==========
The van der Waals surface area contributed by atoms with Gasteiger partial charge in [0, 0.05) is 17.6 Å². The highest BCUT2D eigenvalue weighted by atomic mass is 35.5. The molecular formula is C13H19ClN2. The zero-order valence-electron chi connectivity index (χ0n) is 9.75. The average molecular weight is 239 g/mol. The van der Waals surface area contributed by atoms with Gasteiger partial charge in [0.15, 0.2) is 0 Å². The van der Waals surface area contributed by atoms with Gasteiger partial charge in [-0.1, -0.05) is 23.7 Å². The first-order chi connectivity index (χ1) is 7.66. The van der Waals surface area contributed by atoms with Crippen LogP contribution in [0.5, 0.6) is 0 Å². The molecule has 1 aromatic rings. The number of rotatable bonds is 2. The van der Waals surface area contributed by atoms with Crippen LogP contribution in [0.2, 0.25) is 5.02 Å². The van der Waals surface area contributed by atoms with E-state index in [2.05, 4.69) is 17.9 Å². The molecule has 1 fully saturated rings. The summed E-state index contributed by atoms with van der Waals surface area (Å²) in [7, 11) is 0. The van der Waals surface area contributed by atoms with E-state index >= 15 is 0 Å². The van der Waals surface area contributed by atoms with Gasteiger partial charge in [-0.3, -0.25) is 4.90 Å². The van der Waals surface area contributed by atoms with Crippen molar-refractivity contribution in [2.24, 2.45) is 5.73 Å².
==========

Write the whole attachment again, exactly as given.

The van der Waals surface area contributed by atoms with Gasteiger partial charge in [0, 0.05) is 17.6 Å². The highest BCUT2D eigenvalue weighted by atomic mass is 35.5. The molecular formula is C13H19ClN2. The zero-order valence-electron chi connectivity index (χ0n) is 9.75. The average molecular weight is 239 g/mol. The van der Waals surface area contributed by atoms with Gasteiger partial charge in [0.15, 0.2) is 0 Å². The van der Waals surface area contributed by atoms with Gasteiger partial charge in [-0.1, -0.05) is 23.7 Å². The first-order chi connectivity index (χ1) is 7.66. The van der Waals surface area contributed by atoms with Crippen LogP contribution in [0.5, 0.6) is 0 Å². The molecule has 1 aromatic rings. The number of rotatable bonds is 2. The van der Waals surface area contributed by atoms with Crippen LogP contribution in [0.2, 0.25) is 5.02 Å². The van der Waals surface area contributed by atoms with E-state index in [2.05, 4.69) is 17.9 Å². The molecule has 1 fully saturated rings. The summed E-state index contributed by atoms with van der Waals surface area (Å²) in [7, 11) is 0. The van der Waals surface area contributed by atoms with E-state index >= 15 is 0 Å². The van der Waals surface area contributed by atoms with Gasteiger partial charge in [-0.3, -0.25) is 4.90 Å². The van der Waals surface area contributed by atoms with Crippen molar-refractivity contribution in [2.24, 2.45) is 5.73 Å².